And George was at the center of it. George loved his cards. He was a regular, always up for a game. Always.
An hour passed with little action. Bullshiting and youthful energy. There was no bedtime. There was no rush.
After graduating high school these nights had become fewer and further apart, and each all the more special. And on that particular night there were maybe five total, all fellow ARHS alumni plus my college roommate, whom I had given fair warning about the chops of Amherst card players. We'd had a head start, I had told him. We hadn't learned from watching ESPN (which at the time was only a year or two into aggressively televising poker). We had learned from one another, the ol' fashioned way. I'd reiterated this. I'd done my part. And the game went on.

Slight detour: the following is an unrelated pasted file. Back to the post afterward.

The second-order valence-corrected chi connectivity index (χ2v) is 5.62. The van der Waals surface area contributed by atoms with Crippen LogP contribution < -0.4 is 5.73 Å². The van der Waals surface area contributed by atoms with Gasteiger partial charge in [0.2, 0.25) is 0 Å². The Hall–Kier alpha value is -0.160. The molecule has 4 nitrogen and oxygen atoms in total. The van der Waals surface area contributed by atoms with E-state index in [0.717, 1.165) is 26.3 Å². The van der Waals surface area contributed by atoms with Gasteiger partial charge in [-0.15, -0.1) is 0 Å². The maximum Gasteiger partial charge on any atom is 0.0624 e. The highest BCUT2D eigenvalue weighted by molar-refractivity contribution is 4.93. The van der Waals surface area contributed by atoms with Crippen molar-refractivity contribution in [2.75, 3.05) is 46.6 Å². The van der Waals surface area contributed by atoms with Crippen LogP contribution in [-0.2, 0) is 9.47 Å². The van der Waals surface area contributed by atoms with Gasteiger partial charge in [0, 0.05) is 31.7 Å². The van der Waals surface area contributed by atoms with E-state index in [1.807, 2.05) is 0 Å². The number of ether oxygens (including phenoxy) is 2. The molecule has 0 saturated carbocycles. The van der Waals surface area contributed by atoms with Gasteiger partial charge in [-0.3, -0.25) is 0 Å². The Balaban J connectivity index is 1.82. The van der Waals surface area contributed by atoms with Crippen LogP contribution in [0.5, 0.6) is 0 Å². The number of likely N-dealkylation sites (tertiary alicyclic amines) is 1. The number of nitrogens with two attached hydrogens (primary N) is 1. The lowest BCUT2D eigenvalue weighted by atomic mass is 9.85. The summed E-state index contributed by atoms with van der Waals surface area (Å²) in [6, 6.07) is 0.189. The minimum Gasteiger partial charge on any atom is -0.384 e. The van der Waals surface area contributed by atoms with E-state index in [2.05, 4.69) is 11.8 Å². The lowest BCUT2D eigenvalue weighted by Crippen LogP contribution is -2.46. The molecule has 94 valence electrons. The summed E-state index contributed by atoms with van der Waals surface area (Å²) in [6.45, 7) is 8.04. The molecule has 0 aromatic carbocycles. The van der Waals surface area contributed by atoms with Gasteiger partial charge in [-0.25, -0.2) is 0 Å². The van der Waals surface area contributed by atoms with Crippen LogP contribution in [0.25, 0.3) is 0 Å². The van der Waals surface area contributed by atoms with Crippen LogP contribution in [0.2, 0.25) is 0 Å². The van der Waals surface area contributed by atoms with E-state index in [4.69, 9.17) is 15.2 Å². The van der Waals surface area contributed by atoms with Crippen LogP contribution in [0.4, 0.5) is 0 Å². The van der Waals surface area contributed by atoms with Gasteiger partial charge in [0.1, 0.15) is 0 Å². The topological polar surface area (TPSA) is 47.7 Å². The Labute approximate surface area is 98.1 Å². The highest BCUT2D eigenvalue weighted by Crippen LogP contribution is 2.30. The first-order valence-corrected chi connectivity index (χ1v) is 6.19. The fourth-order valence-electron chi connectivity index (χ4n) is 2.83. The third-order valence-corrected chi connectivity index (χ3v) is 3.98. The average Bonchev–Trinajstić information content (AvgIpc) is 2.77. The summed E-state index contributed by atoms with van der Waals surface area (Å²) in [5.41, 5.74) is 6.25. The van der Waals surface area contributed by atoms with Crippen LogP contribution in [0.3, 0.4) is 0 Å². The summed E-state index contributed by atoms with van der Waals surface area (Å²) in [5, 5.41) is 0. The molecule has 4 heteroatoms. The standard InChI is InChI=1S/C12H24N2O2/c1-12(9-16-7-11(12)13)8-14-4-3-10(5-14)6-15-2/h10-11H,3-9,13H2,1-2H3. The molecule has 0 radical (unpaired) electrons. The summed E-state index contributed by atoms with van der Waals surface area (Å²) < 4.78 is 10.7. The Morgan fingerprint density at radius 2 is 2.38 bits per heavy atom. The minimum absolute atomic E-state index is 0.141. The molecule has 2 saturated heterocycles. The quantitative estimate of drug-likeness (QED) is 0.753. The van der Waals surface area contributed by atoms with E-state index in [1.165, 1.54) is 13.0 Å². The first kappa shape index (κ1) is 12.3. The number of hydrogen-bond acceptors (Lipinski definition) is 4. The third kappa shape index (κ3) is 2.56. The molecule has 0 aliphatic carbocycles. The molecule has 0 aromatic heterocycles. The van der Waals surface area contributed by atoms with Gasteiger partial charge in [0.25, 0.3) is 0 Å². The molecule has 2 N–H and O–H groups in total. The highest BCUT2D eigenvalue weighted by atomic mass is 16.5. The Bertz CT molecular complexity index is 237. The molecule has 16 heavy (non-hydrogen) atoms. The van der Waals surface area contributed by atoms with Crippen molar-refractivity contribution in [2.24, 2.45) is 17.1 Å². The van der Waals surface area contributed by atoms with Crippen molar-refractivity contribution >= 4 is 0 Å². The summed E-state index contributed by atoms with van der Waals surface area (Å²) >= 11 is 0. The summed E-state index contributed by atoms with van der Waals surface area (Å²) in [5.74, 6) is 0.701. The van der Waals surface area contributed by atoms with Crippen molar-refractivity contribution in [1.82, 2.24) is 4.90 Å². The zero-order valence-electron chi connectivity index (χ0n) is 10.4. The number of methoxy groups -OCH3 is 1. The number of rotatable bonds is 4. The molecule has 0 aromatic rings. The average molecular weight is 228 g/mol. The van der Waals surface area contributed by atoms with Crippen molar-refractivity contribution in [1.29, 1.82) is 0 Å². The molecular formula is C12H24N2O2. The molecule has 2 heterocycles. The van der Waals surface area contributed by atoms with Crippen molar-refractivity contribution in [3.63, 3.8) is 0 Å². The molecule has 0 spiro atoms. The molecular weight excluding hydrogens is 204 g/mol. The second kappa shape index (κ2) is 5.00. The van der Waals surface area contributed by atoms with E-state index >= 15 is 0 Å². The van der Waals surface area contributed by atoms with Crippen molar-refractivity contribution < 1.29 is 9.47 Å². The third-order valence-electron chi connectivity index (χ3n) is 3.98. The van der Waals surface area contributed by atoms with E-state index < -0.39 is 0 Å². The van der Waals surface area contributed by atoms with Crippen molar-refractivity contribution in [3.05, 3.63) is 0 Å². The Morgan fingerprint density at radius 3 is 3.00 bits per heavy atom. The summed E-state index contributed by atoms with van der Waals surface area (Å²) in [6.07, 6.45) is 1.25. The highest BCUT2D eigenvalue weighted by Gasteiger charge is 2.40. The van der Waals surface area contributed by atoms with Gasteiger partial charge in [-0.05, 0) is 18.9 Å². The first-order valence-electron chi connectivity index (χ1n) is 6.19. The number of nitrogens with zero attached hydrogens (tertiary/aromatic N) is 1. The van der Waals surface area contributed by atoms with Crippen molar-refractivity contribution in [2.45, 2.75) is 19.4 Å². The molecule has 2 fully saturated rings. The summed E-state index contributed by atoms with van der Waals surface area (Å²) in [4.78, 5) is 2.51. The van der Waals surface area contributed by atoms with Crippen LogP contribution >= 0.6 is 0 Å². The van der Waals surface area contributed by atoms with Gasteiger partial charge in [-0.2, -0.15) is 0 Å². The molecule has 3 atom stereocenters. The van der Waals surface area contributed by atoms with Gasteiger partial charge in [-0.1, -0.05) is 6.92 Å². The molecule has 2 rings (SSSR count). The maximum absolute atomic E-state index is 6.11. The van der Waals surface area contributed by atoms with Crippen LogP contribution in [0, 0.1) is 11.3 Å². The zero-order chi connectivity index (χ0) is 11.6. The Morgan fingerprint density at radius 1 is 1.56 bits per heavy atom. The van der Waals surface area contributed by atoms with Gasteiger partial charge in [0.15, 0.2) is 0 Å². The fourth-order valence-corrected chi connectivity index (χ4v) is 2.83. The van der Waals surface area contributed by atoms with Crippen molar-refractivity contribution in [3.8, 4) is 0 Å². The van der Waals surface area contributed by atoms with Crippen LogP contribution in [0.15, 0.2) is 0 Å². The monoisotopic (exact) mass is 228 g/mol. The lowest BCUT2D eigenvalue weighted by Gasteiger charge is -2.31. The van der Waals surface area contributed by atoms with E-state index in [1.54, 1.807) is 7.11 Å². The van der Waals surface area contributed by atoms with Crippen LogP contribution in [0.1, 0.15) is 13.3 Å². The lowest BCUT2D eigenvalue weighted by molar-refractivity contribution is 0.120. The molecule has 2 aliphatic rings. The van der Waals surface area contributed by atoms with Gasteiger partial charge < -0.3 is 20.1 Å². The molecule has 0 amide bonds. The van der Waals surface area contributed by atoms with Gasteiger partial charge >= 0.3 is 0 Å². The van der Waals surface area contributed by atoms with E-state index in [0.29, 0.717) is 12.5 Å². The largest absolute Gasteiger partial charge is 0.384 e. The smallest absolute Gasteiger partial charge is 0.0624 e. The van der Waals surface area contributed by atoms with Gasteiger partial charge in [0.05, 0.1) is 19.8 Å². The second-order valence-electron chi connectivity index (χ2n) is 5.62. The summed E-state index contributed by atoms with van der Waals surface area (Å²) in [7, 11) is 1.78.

An hour passed with little action, jovially we played and talked about who-knows-what... likely music and college life and how different the other side of Massachusetts was (SO different). Bullshiting and youthful energy. There was no bedtime. There was no rush. But George, forever hungry, forever the businessman, was keen to test the new blood at the table. Being the unknown entity in a card game can either be a great advantage or disadvantage, depending on what you do with it. And so slowly and methodically George began to feel out the outsider. He'd bluff hard, call hands he wouldn't have otherwise, taking calculated risks just to see behind the curtain. He'd bob and weave, prodding, sniffing, learning my roomate's every move.